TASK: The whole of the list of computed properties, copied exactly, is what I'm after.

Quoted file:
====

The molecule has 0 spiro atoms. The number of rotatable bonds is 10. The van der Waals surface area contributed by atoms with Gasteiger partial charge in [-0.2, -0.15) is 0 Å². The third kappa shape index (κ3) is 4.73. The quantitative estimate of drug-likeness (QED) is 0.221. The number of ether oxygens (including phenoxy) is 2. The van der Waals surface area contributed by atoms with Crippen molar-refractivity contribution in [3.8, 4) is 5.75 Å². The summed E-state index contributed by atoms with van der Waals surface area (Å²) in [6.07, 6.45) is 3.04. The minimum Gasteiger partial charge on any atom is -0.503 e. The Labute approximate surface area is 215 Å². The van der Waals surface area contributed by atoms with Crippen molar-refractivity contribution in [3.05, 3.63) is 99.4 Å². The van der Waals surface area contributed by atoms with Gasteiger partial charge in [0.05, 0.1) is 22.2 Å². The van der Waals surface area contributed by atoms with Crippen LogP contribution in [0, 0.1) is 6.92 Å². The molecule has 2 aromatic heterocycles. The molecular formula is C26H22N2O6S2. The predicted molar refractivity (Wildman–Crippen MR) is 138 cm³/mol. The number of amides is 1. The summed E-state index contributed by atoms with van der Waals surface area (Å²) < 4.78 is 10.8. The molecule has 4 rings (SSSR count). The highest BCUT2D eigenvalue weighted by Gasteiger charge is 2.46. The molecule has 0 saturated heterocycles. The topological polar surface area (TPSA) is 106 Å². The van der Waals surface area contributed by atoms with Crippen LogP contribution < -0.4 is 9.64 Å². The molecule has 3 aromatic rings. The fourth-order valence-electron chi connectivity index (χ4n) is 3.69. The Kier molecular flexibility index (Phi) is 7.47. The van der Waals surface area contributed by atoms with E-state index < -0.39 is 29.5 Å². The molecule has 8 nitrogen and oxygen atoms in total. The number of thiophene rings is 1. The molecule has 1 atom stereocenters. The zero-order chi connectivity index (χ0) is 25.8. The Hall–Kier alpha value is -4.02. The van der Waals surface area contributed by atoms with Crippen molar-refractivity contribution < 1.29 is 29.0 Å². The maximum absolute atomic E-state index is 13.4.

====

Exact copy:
The molecule has 0 spiro atoms. The number of rotatable bonds is 10. The van der Waals surface area contributed by atoms with Gasteiger partial charge in [-0.2, -0.15) is 0 Å². The third kappa shape index (κ3) is 4.73. The quantitative estimate of drug-likeness (QED) is 0.221. The number of ether oxygens (including phenoxy) is 2. The van der Waals surface area contributed by atoms with Crippen molar-refractivity contribution in [3.8, 4) is 5.75 Å². The summed E-state index contributed by atoms with van der Waals surface area (Å²) in [6.07, 6.45) is 3.04. The minimum Gasteiger partial charge on any atom is -0.503 e. The Labute approximate surface area is 215 Å². The van der Waals surface area contributed by atoms with Crippen molar-refractivity contribution in [3.05, 3.63) is 99.4 Å². The van der Waals surface area contributed by atoms with Gasteiger partial charge in [0.05, 0.1) is 22.2 Å². The van der Waals surface area contributed by atoms with Crippen LogP contribution in [0, 0.1) is 6.92 Å². The molecule has 2 aromatic heterocycles. The molecular formula is C26H22N2O6S2. The predicted molar refractivity (Wildman–Crippen MR) is 138 cm³/mol. The number of amides is 1. The summed E-state index contributed by atoms with van der Waals surface area (Å²) < 4.78 is 10.8. The molecule has 4 rings (SSSR count). The highest BCUT2D eigenvalue weighted by Gasteiger charge is 2.46. The molecule has 0 saturated heterocycles. The topological polar surface area (TPSA) is 106 Å². The van der Waals surface area contributed by atoms with Crippen LogP contribution < -0.4 is 9.64 Å². The molecule has 3 aromatic rings. The fourth-order valence-electron chi connectivity index (χ4n) is 3.69. The Kier molecular flexibility index (Phi) is 7.47. The van der Waals surface area contributed by atoms with E-state index < -0.39 is 29.5 Å². The molecule has 8 nitrogen and oxygen atoms in total. The number of thiophene rings is 1. The molecule has 1 atom stereocenters. The zero-order chi connectivity index (χ0) is 25.8. The Hall–Kier alpha value is -4.02. The van der Waals surface area contributed by atoms with Crippen molar-refractivity contribution < 1.29 is 29.0 Å². The maximum absolute atomic E-state index is 13.4.